Internet content and services have to date been targeted at a de facto standard presentation device, a desktop computer. Regardless of differences within operating systems, browser technology, and version, the base-level content has been created in a uniform fashion and to a known and constant set of base requirements.
When looking to extend the Internet to the wireless world one is faced with a discontinuity and a range of mark-up languages and protocols for rendering Internet content on the range of form factors for wireless devices. As a result, the majority of the content that exists, aimed at the PCs form factor, is unsuitable for, and unable to be displayed upon, the full range and form factor of devices available.
WAP-The “First-to-Market” Standard
The Wireless Application Protocol (WAP) is becoming the de facto world standard for wireless information and telephony services on digital mobile phones and other wireless terminals. It is optimized for small devices and is based on the Internet client/server architecture. WAP introduces a wireless-optimized mark-up language, WML, which is a subset of HTML, but introduces new syntax. As a result, all content and applications must be supplemented with (or even rewritten to include) WML notation before the content can be delivered to the consumer. Thus, WAP only provides “Internet-like” access to information.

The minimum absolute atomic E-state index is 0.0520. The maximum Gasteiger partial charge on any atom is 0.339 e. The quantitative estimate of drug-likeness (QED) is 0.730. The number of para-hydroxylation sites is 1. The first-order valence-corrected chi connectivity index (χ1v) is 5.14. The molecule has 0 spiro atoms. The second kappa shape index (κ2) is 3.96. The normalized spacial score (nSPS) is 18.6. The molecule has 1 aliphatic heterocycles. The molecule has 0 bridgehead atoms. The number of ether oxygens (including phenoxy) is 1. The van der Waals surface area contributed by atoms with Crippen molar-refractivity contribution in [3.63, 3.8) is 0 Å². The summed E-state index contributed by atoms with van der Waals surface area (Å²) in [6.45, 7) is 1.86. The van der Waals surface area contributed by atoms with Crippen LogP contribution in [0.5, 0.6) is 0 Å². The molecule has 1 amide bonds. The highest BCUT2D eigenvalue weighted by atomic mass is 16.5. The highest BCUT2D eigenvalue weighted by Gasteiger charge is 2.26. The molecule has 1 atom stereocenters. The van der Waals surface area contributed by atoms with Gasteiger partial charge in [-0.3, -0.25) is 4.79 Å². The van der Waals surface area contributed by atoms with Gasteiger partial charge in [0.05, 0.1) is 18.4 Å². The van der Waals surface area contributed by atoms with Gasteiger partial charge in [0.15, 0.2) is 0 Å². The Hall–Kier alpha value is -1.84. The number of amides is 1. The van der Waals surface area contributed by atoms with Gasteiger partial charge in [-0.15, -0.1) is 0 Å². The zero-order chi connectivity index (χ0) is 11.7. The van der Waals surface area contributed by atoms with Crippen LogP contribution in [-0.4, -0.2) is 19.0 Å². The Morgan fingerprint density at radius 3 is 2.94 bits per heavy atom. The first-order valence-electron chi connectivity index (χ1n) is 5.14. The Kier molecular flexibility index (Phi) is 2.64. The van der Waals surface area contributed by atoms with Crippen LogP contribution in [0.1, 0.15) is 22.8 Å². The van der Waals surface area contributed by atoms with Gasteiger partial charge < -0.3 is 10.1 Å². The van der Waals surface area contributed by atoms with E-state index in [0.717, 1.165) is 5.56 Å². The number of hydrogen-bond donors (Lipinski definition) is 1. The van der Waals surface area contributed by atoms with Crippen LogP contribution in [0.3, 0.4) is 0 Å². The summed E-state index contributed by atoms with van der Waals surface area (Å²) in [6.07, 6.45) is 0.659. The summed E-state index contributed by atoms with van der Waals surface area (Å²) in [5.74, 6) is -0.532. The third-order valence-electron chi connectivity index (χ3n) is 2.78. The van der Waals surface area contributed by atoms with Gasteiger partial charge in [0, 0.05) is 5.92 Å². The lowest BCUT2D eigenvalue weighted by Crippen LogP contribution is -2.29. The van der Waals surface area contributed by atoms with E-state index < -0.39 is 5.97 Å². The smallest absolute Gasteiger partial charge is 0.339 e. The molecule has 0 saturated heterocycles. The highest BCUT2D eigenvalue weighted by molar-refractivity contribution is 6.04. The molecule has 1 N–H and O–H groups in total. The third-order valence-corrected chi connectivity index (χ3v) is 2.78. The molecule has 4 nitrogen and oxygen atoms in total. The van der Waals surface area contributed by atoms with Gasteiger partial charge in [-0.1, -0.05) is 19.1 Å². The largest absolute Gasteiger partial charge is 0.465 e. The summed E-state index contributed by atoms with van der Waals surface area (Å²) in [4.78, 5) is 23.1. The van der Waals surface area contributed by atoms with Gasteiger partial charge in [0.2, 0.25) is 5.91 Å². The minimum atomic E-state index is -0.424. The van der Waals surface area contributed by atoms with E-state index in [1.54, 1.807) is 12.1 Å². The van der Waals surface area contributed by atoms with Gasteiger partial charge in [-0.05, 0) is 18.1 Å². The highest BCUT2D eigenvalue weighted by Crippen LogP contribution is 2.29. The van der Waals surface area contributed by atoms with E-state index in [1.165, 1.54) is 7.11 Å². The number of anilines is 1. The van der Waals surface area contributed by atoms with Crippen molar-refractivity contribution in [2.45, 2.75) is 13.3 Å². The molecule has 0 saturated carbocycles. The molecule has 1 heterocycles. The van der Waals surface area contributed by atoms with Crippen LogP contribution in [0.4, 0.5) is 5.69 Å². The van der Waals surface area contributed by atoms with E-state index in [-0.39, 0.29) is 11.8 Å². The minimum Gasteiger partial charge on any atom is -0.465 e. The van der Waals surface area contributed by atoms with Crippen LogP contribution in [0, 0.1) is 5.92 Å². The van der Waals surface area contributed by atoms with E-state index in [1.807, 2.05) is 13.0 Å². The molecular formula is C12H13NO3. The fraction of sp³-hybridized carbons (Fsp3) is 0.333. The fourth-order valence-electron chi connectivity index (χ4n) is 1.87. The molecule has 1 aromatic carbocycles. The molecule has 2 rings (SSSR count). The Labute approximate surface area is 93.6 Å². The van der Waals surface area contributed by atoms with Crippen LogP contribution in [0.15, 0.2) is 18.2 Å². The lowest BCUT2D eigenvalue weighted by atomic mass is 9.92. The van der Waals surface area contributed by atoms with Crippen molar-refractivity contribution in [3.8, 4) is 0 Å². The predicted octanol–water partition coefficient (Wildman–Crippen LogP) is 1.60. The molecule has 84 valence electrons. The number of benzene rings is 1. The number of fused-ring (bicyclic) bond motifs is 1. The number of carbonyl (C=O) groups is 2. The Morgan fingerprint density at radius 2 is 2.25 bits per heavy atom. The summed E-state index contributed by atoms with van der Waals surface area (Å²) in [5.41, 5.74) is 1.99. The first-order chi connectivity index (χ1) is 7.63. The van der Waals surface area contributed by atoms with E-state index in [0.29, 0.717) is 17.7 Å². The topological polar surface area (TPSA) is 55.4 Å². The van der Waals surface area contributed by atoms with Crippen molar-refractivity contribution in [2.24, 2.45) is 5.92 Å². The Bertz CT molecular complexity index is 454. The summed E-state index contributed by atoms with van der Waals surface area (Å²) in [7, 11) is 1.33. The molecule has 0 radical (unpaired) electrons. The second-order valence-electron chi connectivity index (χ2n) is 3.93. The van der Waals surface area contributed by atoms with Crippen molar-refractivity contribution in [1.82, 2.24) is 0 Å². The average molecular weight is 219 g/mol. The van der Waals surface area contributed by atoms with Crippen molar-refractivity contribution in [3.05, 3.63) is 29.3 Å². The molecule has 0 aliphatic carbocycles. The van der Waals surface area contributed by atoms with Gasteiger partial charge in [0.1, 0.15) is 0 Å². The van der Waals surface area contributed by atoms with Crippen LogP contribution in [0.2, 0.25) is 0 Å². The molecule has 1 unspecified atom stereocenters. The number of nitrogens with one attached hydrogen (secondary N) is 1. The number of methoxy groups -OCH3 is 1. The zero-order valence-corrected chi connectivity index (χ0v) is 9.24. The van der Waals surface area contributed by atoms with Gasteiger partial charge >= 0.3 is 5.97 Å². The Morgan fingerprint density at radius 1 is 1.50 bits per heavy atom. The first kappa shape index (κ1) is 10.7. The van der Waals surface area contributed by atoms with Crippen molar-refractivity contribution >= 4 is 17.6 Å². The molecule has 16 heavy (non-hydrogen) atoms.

By contrast, in Japan, NTT DoCoMo’s i-mode (see box) technology actually is the Internet delivered over the IP protocol stack to the handset. HTML content intended for display on the handset requires only the addition of a few new commands which are specific to the navigation mechanism used. i-mode does not require special servers or gateways-or major rework of the existing web content-to be available to customers. The growth of the i-mode web sites is due to the ease for individuals to generate the markup language (Compact HTML) from standard web authoring packages.
In February 1999 NTT DoCoMo, Japan’s biggest mobile phone company, released i-mode, a mobile phone that allows subscribers to surf the Internet as well as make calls. People are already using the phone to check the news headlines, follow the stock market, and download the latest jokes. Since launch, independent service providers have been developing (and making money from) mobile e-commerce sites specifically to allow i-mode users to buy cinema tickets and manage their bank accounts.